PROVING THINGS 40: NO EVIDENCE – NO LOSS: LITIGATION IS NOT A WALK IN THE PARK

A constant motif in this series has been the ability of litigants to arrive at trial and not be able to prove central parts of their case – including damages.  This is exemplified in the judgment of Mr Justice Baker in Francis -v- Knapper [2016] EWHC 3093 (QB). After a six day trial the claimants had, the judge found, no evidence at all to prove their claim in damages.

“… in my judgment Mr and Mrs Francis indeed had ample opportunity to prove, or at the very least coherently identify, a case on loss, but failed to do so”

THE CASE

The claimants were suing for damages following their purchase of a a holiday park. It was alleged that misrepresentations had been made by the solicitors and vendor about the condition of the park.  The claimants lost for several reasons. However it is instructive to read the judgment on evidence and damages.

THE JUDGMENT ON DAMAGES

“Loss
  1. The loss alleged is a difference between the purchase price of £1,350,000 that Mr and Mrs Francis paid for the Park and the market value of the Park, as acquired. The evidence as to whether there is any such loss, and if so its amount, is very unsatisfactory. That was in truth conceded by Mr Seitler QC for Mr and Mrs Francis, whose primary submission in the circumstances was that if the Park Representations claim succeeded, I should give judgment for damages to be assessed and directions for a separate assessment of damages. By contrast, Mr Bacon submitted for Mr Knapper and Fursdon Knapper that: Mr and Mrs Francis had had ample opportunity to prove, if they could, that they had suffered a loss, in other words to provide, if they could, satisfactory evidence that the value of the Park as purchased was not the £1,350,000 they paid for it (and if so by how much); the admitted unsatisfactory nature of the evidence at trial meant they simply had not done so; the proper conclusion was therefore that they had failed to prove loss and the claim should be dismissed on that ground whatever the findings might be on other issues.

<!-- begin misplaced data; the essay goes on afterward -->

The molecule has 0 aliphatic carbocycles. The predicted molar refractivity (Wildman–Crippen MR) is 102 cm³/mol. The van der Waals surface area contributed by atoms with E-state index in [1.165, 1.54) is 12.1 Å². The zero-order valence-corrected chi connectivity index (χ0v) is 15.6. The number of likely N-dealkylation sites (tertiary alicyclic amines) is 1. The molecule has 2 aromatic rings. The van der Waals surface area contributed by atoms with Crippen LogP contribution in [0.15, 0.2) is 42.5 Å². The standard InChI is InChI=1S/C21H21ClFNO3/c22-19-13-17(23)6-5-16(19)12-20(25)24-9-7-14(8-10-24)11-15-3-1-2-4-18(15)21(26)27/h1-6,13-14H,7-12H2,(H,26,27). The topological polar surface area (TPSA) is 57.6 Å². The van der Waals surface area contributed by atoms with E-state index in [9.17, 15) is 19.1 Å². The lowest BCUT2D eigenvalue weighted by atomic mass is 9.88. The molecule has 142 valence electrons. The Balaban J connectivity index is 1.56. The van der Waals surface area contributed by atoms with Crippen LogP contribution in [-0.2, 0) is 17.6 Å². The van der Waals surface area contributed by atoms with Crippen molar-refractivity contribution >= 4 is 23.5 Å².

2. The principal evidence on quantum was an expert report of Christopher Tucker, a chartered surveyor and registered RICS valuer with over 30 years of experience in the valuation and sale of caravan parks / holiday parks. He was appointed jointly under the case management orders for this trial, and neither party asked any supplementary questions after he provided his report or applied for him to be called at trial to be asked any questions. His evidence is thus agreed. It values the Park in April 2008 at £1,450,000, with no major defects, and expresses the opinion that even if there were major defects they would not affect that valuation if their cost of cure was re-chargeable to chalet owners under the service charge provisions of the lease.